If you’ve heard the words ‘microflora” and “gut bacteria'' then you've heard about the microbiome. But when we hear those words often we go straight to gut health.
But more and more, we’re seeing a need for the microbiome to be discussed in relation to skincare. In fact, in 2022 and beyond, we predict this focus on skin health from the inside out will continue.
Editor's note, it’s pronounced ‘My-crow-by-ome’. As you were...
So, what does Microbiome have to do with skincare and why is everyone talking about it all of a sudden? Let’s start from the top.
What is the microbiome and why is it important?
The human microbiome is defined as the entirety of micro-organisms living on and in the human body. If we had to define it in one sentence we’d say “Microbiome helps regulate your immunity”, so it’s important stuff!
How does it keep you well? It does so by supporting digestion, your immune system, bone health, healthy weight and brain health.
The more diverse your microbiome, the more diverse array of benefits your body receives.
What does the microbiome have to do with the skin's barrier?
The skin microbiome is a collection of bacteria, fungi, and viruses that make up the skin microbiota. Think of it as the first line of defence against an army of invading bacteria. It's your protection against the environment. Not only is our skin a barrier to bugs, but our microbiome also ensures our skin's homeostasis, which is key to cell renewal and fighting against pathogens.
Bacteria isn’t a dirty word
“If you don’t like bacteria, you’re on the wrong planet.” - Steward Brand
You might feel like you want squeaky ‘clean’ skin. But your skin’s bacteria isn’t dirty, and it plays a critical role in keeping your skin healthy. It’s busy doing a bunch of important things like:
● Boosting the skin barrier. Blocking the bad bacteria, germs, pathogens, and viruses.
● Creating nutrients and oils. This bacteria produces nutrients and oils which boost skin moisture and firmness.
● Preventing infection. A healthy microbiome fights infection by preventing the growth of pathogenic organisms.
Your skin’s bacteria systems also reduce inflammation, promote wound healing and minimise oxidative damage. Your healthy skin depends on a healthy microbiome, and that microbiome needs this bacteria.
What affects my microbiome?
Now then, there is a lot to say here...
There’s no doubt about the link between gut health and the skin. Family genes, diet, environment, and medication also play a large part. But here we’re going to focus on what we put in and on our bodies.
All of these factors create a microbiome that is as unique as you are, interesting right?
What foods repair the gut microbiome?
When it comes to food, prebiotics go hand in hand with good gut health.
Check out these foods that naturally contain prebiotics - Ps, they need to be raw!
Garlic, onions, leeks, asparagus, Jerusalem artichokes, dandelion greens, bananas, and seaweed. Otherwise, fruits, vegetables, beans, and whole grains like wheat, oats, and barley are all good sources of prebiotic fibres.
Bonus points if you can include fermented foods like kefir, live yoghurt, pickled veg, tempeh, kombucha tea, kimchi, miso, and sauerkraut.
Plus, if your microbiota is healthy you have extra protection from pathogens that enter the body through drinking or eating contaminated water or food.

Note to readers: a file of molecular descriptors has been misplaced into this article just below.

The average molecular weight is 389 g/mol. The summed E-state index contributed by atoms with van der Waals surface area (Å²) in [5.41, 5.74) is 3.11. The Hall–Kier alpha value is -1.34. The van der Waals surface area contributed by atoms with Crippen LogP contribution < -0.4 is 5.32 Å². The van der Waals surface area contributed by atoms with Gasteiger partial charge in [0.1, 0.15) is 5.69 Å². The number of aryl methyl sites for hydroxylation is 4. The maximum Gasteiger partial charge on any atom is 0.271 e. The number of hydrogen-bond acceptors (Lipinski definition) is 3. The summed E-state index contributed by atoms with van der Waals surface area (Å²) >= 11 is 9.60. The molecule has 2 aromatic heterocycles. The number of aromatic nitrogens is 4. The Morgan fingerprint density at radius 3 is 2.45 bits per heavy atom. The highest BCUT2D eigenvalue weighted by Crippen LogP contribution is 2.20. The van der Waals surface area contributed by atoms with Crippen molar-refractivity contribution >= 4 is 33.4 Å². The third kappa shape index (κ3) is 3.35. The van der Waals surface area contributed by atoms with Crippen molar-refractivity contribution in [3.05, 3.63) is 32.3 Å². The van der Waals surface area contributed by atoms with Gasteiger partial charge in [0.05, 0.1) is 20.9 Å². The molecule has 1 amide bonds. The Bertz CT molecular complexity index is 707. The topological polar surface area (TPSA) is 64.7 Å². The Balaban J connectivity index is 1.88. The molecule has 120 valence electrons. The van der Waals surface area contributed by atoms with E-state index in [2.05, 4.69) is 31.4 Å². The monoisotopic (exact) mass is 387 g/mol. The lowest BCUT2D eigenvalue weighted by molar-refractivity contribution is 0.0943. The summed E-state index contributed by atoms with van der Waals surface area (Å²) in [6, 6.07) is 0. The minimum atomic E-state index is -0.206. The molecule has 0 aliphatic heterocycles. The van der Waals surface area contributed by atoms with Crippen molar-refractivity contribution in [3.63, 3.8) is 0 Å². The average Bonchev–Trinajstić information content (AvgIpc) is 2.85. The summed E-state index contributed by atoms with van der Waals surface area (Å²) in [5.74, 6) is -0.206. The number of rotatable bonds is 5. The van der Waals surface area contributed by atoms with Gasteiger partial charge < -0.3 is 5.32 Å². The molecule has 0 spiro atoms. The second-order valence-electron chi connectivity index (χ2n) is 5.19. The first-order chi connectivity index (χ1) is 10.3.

How can I protect my skin’s microbiome?
A healthy skin microbiome and skin barrier will protect us from pathogens, damage, and dryness.
Our skin microbiome is dependent on our acid mantle’s pH levels being slightly acidic to stop the growth of acne-related bacteria. Without this acidity, the microbiome and lipid barrier (which holds onto moisture) cannot thrive.
Therefore, to nurture the diverse microbiome ecosystem we need to do two things. Feed the bacteria with nutrients that allow them to grow and maintain an ideal pH level for our acid mantle to thrive. Here are some gentle ways to look after your skin:
● Use pH-neutral or pH-balanced products (our well-balanced shower powder is pH-balanced).
● Stay away from overly harsh cleansers and exfoliants that foam or feel too "soapy".
● Feed your skin with good prebiotics or probiotics.
● Use oils to help boost the lipid barrier on your skin. This keeps our skin soft, looking hydrated, and glowy! Using oil to lock in any previous skincare steps is key.
So, whilst it’s true that we can’t control every element of our environment and our inherited compositional makeup, we can decide what we put in and on our bodies. To our microbiome and our immune health, this stuff matters.
We’ve got loads to say on the matter so if you want more plant-powered goodness in your inbox, join the subscribed fam over here:
● Microbiome - The microbiome is the collection of all microbes/microorganisms.
● Microbes/Microorganisms - Bacteria and viruses (many helpful not harmful).
● Microbiota/Skin Flora - A collective term for micro-organisms.
● Homeostasis - The fight against pathogens and providing new cells to replace those that are lost during tissue turnover or injury.
● Symbiotic - both the human body and microbiota benefit.
● Pathogenic- Organisms that cause disease to the host.
About the author
Annabelle Williams dos Anjos is a creative copywriter who helps good people sell more. Having worked with big businesses and small start-ups, she specialises in helping brands develop copy with character.